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My favorite theologian of all time is wont to argue that the defining task of the theologian is to make distinctions. That’s what we do. We bring clarity through precision, precision through distinction. The man who may well be my favorite theologian’s favorite theologian, Francis Turretin, published his three-volume work The Institutes of Elenctic Theology as a sort of systematic theology by contrast. Each point is broken down, compared and contrasted, and examined in light of its opposite.

One could argue that theologians are here following the path of their Maker. We serve a God who delights in distinctions. Reading through the creation account, for instance, we see not only the creation of light, but the separation of light and darkness, not only the creation of land, but the separation of land and sea, or land and sky.

On the other hand, the same God who delights in distinctions warns us against tearing asunder what He has brought together. He is a God who brings people of every tongue and tribe together into a holy nation, a royal priesthood. He makes of many grains one loaf.

Reformed theologians especially are given, at least when dealing with the critical issue of our salvation, to razor-thin distinctions. The links in our chain of the ordo salutis, or “order of salvation,” are strong, unbreakable, but nevertheless rather small. There is good reason for this, but also some danger. Sometimes the wedges we drive between concepts go too deep.

Consider faith and repentance. There is good reason to see these as two distinct things. With one, we look with hope to the provision of God in Christ. With the other, we acknowledge and confess our need for that work. Hypothetically, one could affirm that Jesus died for sinners and miss the glaring truth that the one making the affirmation is a sinner. One could more easily recognize the reality of his sin but know nothing of the provision in Christ. Thus, the two are two, and both equally needful.

On the other hand, one could argue that the two things are actually one, or at the very least that they flow from the same source. Faith is indeed the coming together of understanding, agreement, and trust. But on a more fundamental level, faith is simply this—believing God. Faith is displayed when God speaks and we say, “Amen.”

The devil, of course, knows that God is true. He is quite informed on the sacrifice of Christ. He knows to his very core, from the very longing of his heart by which he misses those who slipped through his fingers, that Jesus came to save sinners. He is also quite well aware of what and who he is—a sinner. All of this knowledge will make his eternity that much more painful.

Faith and repentance, then, might be at their closest when we confess that, as He says, we are sinners, and as we cry out, as He has commanded, “God, be merciful to me, a sinner” (Luke 18:13). God says, “All have sinned and fall short of the glory of God” (Rom. 3:23), and we say, “Lord, Your judgments are true.” When God says, “The saying is trustworthy and deserving of full acceptance, that Christ Jesus came into the world to save sinners, of whom I am the foremost” (1 Tim. 1:15), we do not merely affirm our agreement, but we sing it with hallelujahs and amens.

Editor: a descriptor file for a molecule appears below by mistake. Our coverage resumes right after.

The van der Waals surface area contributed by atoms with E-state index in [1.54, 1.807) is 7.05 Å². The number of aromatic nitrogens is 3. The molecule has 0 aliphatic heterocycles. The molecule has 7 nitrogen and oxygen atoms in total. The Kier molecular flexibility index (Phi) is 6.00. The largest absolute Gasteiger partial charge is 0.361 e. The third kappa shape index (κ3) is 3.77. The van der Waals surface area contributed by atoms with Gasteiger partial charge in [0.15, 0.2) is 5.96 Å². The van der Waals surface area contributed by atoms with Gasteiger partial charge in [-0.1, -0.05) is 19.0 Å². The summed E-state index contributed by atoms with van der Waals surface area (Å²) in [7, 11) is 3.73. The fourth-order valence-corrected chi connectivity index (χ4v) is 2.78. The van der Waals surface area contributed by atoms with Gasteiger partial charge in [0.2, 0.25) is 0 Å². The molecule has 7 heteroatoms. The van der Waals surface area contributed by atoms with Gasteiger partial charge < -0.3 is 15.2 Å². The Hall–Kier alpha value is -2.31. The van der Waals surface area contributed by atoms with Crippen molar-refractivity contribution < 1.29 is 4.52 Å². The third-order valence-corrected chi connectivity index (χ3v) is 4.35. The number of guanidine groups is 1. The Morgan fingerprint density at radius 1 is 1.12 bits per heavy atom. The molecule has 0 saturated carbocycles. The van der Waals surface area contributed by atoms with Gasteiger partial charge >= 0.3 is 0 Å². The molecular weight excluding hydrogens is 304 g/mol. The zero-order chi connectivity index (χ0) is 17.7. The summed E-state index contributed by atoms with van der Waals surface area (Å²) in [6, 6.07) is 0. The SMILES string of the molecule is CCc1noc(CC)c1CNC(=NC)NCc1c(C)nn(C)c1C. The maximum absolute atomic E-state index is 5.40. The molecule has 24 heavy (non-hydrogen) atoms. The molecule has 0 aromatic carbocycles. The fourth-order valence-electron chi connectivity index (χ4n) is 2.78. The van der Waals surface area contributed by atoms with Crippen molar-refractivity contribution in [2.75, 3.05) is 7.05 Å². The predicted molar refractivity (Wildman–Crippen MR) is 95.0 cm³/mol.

For all the important nuances, for all the valuable precision, the simple truth of the matter is we fell in the garden because we failed to believe God. All sin is a failure to believe God. The good news is that we are rescued from our sins by believing Him, both His judgment and His promise. That is, we are gifted with faith and repentance.

Just as we can make theology more complex than it need be, just as we are called, in seeking orthodoxy, to say our amens to what God has revealed about Himself, so we can make the living of our lives in faithfulness, the seeking of orthopraxy, more complex than it need be. Here, too, we are to say our amens about what God has revealed about His promises for us, about His law. He commands that we not worry about what we will eat or wear, and we are called to repent of our fears and believe His promises. He commands us to seek first His kingdom and His righteousness, and we are called to repent for our pursuit of personal peace and affluence, and to believe His promises.

It is true that God is true and all men are liars. It is true, in turn, that every man is miserly while God is extravagant. Were we wise, we would repent expansively, even as we would believe with both deep conviction and broad expectation. Our sin is simple—we do not believe God, and so do not obey God. The solution is simple—believe on the Lord Jesus Christ and you will be saved, you and your household (Acts 16:31). We do not merely believe this once and then nevermore; rather, we believe it both evermore and evermore.

Faith and Reason

Our Spiritual Life in the Body

Keep Reading Faith and Repentance

From the June 2013 Issue
Jun 2013 Issue